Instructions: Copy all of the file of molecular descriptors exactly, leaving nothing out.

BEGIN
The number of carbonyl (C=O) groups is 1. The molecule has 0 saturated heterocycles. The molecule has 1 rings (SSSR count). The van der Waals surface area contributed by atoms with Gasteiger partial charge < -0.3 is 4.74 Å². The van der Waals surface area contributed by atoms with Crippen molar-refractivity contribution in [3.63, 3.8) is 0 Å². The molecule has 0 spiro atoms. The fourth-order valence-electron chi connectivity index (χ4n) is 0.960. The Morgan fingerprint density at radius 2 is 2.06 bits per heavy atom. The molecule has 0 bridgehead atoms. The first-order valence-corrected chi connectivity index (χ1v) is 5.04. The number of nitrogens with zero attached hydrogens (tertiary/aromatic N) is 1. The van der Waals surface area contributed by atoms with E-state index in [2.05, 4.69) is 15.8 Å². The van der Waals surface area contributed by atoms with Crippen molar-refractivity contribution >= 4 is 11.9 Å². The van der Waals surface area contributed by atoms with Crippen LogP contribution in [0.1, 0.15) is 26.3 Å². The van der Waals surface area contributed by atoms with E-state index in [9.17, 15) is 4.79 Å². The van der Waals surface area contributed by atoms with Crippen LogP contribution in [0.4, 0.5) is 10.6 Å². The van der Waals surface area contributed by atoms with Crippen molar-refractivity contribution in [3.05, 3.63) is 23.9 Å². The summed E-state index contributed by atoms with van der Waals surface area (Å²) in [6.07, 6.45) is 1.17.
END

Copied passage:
The number of carbonyl (C=O) groups is 1. The molecule has 0 saturated heterocycles. The molecule has 1 rings (SSSR count). The van der Waals surface area contributed by atoms with Gasteiger partial charge < -0.3 is 4.74 Å². The van der Waals surface area contributed by atoms with Crippen molar-refractivity contribution in [3.63, 3.8) is 0 Å². The molecule has 0 spiro atoms. The fourth-order valence-electron chi connectivity index (χ4n) is 0.960. The Morgan fingerprint density at radius 2 is 2.06 bits per heavy atom. The molecule has 0 bridgehead atoms. The first-order valence-corrected chi connectivity index (χ1v) is 5.04. The number of nitrogens with zero attached hydrogens (tertiary/aromatic N) is 1. The van der Waals surface area contributed by atoms with E-state index in [2.05, 4.69) is 15.8 Å². The van der Waals surface area contributed by atoms with Crippen molar-refractivity contribution >= 4 is 11.9 Å². The van der Waals surface area contributed by atoms with Crippen LogP contribution in [0.1, 0.15) is 26.3 Å². The van der Waals surface area contributed by atoms with E-state index in [9.17, 15) is 4.79 Å². The van der Waals surface area contributed by atoms with Crippen LogP contribution in [0.4, 0.5) is 10.6 Å². The van der Waals surface area contributed by atoms with Crippen molar-refractivity contribution in [3.05, 3.63) is 23.9 Å². The summed E-state index contributed by atoms with van der Waals surface area (Å²) in [6.07, 6.45) is 1.17.